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Report Shows Several Problems Continue to Plague the Marijuana Industry

From high energy costs to poor stock performance, it's not all good.

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Plenty of situations in life are both good news and bad news. Such is the case with the recent report from ArcView Market Research and New Frontier regarding marijuana.

The good news for pro-marijuana people has already been detailed on MERRY JANE; so now it's time, unfortunately, for the bad news that this report revealed.

The report clearly illustrated the impact of energy costs on marijuana prices and the marijuana business as a whole, noting that “cannabis is the most energy intensive agricultural crop produced in the U.S.” According to the report, production of legal and illegal marijuana “consumes one percent of the country’s electrical output, or the equivalent electricity of 1.7 million homes at an estimated cost of $6 billion annually.”

These energy costs “can account for as much as half of the total wholesale price” of marijuana, due to the electricity needed to “grow the plant indoors, manage the intense heat generated by conventional indoor cultivation lights, and operate the ventilation, cooling, water and humidity management systems required to maintain optimal growing conditions for the plants.”

At the end of the day, energy use and costs are a major issue for the future of marijuana in this country because, according the report, “the unrestrained use of energy to cultivate cannabis cannot be sustained in legal cannabis markets.”

The stock market has provided even worse recent news for marijuana advocates and customers. In 2015, “publicly traded cannabis companies performed poorly, with New Frontier’s Marijuana Stock Index losing nearly half its value during the year.”

Possibly the biggest problem for legal marijuana business is that these businesses are forced to start, thanks to the plant's schedule I status, without something almost every other business has: bank support. The report notes that this is “among the biggest inhibitors to industry growth.”

And industry growth is necessary for marijuana as a whole due to “over $5 billion in sales mostly conducted in cash” and because “the lack of banking services creates significant drag on operational efficiency for cannabis businesses as well as substantial security risks, forcing businesses to invest heavily in measures to protect the business and secure the high volumes of cash accumulated.”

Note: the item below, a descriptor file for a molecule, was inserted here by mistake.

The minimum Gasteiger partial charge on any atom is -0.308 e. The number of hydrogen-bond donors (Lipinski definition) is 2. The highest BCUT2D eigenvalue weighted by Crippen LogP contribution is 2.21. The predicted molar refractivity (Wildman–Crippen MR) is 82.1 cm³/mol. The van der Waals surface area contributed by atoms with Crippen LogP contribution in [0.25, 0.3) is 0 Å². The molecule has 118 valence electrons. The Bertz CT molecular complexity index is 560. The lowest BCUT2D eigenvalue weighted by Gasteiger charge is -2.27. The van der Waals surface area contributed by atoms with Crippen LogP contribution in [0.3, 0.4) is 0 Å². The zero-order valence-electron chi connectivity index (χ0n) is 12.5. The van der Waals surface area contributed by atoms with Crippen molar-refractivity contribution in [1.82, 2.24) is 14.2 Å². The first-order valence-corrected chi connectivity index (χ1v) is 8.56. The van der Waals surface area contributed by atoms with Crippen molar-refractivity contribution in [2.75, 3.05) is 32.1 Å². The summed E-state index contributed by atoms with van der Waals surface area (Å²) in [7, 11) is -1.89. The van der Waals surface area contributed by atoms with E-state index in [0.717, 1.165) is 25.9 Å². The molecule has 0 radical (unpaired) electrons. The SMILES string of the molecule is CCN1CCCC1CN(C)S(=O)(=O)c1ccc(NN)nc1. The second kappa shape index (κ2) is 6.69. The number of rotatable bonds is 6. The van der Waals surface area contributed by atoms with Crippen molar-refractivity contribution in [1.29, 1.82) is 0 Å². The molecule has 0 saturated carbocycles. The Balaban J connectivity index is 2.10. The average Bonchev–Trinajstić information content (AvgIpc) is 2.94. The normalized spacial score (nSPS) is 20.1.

Another way the schedule I status hurts marijuana businesses is that “section 280E of the IRS code prohibits businesses from deducting expenses incurred in the trafficking of a controlled substance.”

This prevents marijuana businesses from deducting costs of goods sold, something all other businesses can do. The result is higher tax bills, and the difference is staggering. According to the report, “most businesses pay 35 percent tax on their profits, but the inability to deduct the cost of the product increases marijuana businesses taxes to as much as 82 percent.”

And Government persistence to keep prohibition of marijuana alive in some form extends right to our nation's capital.

When citizens in Washington D.C. voted to pass marijuana legalization “with 70 percent of the vote—the highest passage rate of any legalization initiative in the country,” Congress apparently didn't like it. And since Congress has regulatory oversight over D.C., they “prohibited the city council from spending any funds to establish a legal, regulated market.”

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In other words, D.C. is “the only market in the country where it is legal for adults to grow, possess, and consume cannabis, but it remains illegal to buy and sell it.”

Finally, it seems that even our nation's fighting men & women still aren't safe when it comes to marijuana prohibition.

Even studying how marijuana could help veterans with post-traumatic stress disorder (PTSD) has had trouble getting off the ground thanks to the National Institute of Drug Abuse (NIDA), as a study that had been approved in 2014 “was not able to move forward due to NIDA’s failure to provide the cannabis strains required for the study.”

And even when the government takes a step forward in this department, it seems to go two steps back.

The report details a bill in 2015 that would have allowed military veterans “to access medical marijuana in states where it is legal.” The bill was approved but “was ultimately excluded in the final omnibus spending bill that passed the Congress.” 

So, if you are anti-marijuana and own a “support the troops” bumper sticker and/or donate to veterans charities, you are sending a very mixed message.

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